When it comes to her health, Ebony says, “There’s nothing I feel like my momma don’t know.”
It turned out, Dr. Debbie/Webbie had been right.
After several hours at an urgent care center where tests confirmed pneumonia, Ebony was taken to Barnes-Jewish Hospital. There more tests revealed something worse, peripartum cardiomyopathy (PPCM), a life-threatening illness that affects women who are either in the last month of pregnancy or first few months after delivery.
“I am glad you came in,” Ebony recalled a physician telling her, “because your heart was going to eventually stop pumping.”
Ebony battled the illness for three years, until yet another health crisis — a blood clot traveled to her lung. “It felt like elephants were sitting on me,” Ebony said. Over the next several weeks, Ebony lost 60 pounds. In October 2019, doctors put her on a list for a heart transplant, which she received in August 2020.
“I made it,” Ebony said when she awoke from the surgery that had lasted nearly 23 hours.
Just three weeks later, Ebony would undergo open heart surgery to address a blood clot in her new heart.
“I made it,” Ebony would sigh again.
In the meantime, both Ebony and Debbie were doing their homework. Ebony had taken part in a support group of women with PPCM, where she learned a lot more about the illness, but also had to deal with a lot of sadness because some members of the group were dying.
One thing she learned was that PPCM falls more heavily on people of color. A study published in the Journal of the American Medical Association in 2017 reported that African-American women “presented with more severe cases of PPCM, recovered less frequently and took at least twice as long to recover despite apparent adequate treatment when compared with their non-African American counterparts.”
Ebony resolved that once she got better she would start a non-profit that would educate, help, and support women with PPCM, and urge others to become registered organ donors.
What Ebony has only recently learned is that there is also research suggesting that lead poisoning may play a role in cardiovascular disease even years after exposure.
So it’s possible — though it would be hard to prove — that Ebony dodged a lead-poisoning bullet three decades ago — only to have it circle the earth and take her down in the prime of her life.
Dr. Andrew White, a professor of pediatrics at Washington University School of Medicine, who has treated children with lead poisoning, says that it’s possible that lead poisoning can lead to cardiovascular issues later in life. But he added much more research would need to be done to demonstrate a definite link.
“I think it’s plausible. Lead shares some properties with other atoms and molecules that are important to the heart, like calcium,” White said. “Calcium and lead can certainly compete with each other. But in reading the Lancet journal article that reported the link, they were looking at ischemic heart disease, which is really like heart attacks and which are distinct from PPCM. So maybe there’s no direct correlation … but maybe there is.”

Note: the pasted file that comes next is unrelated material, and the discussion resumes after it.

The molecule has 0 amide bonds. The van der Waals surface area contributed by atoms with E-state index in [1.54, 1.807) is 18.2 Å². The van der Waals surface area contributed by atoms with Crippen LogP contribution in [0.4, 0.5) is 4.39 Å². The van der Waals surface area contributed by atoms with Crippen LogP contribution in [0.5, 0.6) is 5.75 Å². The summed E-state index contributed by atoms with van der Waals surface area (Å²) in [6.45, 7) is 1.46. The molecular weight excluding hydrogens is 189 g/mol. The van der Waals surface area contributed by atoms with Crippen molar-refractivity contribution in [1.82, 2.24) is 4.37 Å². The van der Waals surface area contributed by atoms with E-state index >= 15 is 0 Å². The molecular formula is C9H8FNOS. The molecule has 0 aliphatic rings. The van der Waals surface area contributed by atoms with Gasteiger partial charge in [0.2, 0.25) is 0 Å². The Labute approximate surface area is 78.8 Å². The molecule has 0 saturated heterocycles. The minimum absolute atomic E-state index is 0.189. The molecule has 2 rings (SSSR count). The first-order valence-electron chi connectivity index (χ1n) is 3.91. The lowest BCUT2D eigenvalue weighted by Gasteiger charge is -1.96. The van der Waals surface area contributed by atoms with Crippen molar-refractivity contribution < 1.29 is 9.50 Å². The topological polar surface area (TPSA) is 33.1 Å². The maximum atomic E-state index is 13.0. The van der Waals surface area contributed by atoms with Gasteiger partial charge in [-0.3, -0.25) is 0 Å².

Whether it’s lead poisoning or other factors that contributed to her PPCM and consequent heart transplant, this much is clear: Ebony can no longer work nor be as active in her children’s lives at least for a good long while.
Ebony is entitled to what the government offers to everyone regardless of race. In Ebony’s case it’s a mixture of Medicare and Medicaid benefits, which paid for her transplant and a good deal of her medical care. She also receives food stamps. But it doesn’t make up for the lost income from the job she had to relinquish, nor does it pay for the deductibles attached to her healthcare coverage.
Ebony’s cousin, Chantel Neal, whom she calls “Fav,” put together a GoFundMe page for her that to date has raised just over a thousand dollars. In the meantime, on her own Facebook page, Ebony keeps friends apprised of her journey, and she promotes #letstalkppcm, a group that supports and informs mothers with the illness.
Ebony’s mom and dad, and cousin Misha Marshall, help out with childcare, so that Ebony can focus on regaining her health and spending quality time with Clay Clay, Khamari, and her nieces, ReeRee and Kinzi, as she is able.
“Because I have been in and out of the hospital for quite some time, I’m not always home. But I’m a parent. I want to stay in the loop,” Ebony says. “Whatever I could do to make my sons and nieces successful in whatever class that they are in, I’m going to do that. I’m that type of parent.”
At times, Debbie says she sees her daughter sinking into depression. Along with everything else, Ebony is dealing with chronic kidney disease brought on by a common side effect to the drugs she takes to stave off rejection from her transplanted heart. She may be facing dialysis within a few years and possibly a kidney transplant.
Yes, Ebony admits, she sometimes is on the brink of despair. But then she thinks about Clay Clay on the cusp of starting kindergarten and Khamari, just a year away from college. “They are die hard momma’s boys,” Ebony says. ‘’If nothing else, if I don’t even fight for myself, I got to fight to be there for them.”
Zach Bayly is a reporter and board member for Before Ferguson Beyond Ferguson. Bayly attended Clayton High School and went on to Columbia University, where he is majoring in education and Spanish. He was recently admitted to the Urban Teachers program, where educators are trained to be culturally competent, accelerate student achievement, and disrupt systems of racial and socioeconomic inequity.
Richard H. Weiss is co-founder of Before Ferguson Beyond Ferguson and also serves as executive editor for the nonprofit racial equity storytelling project.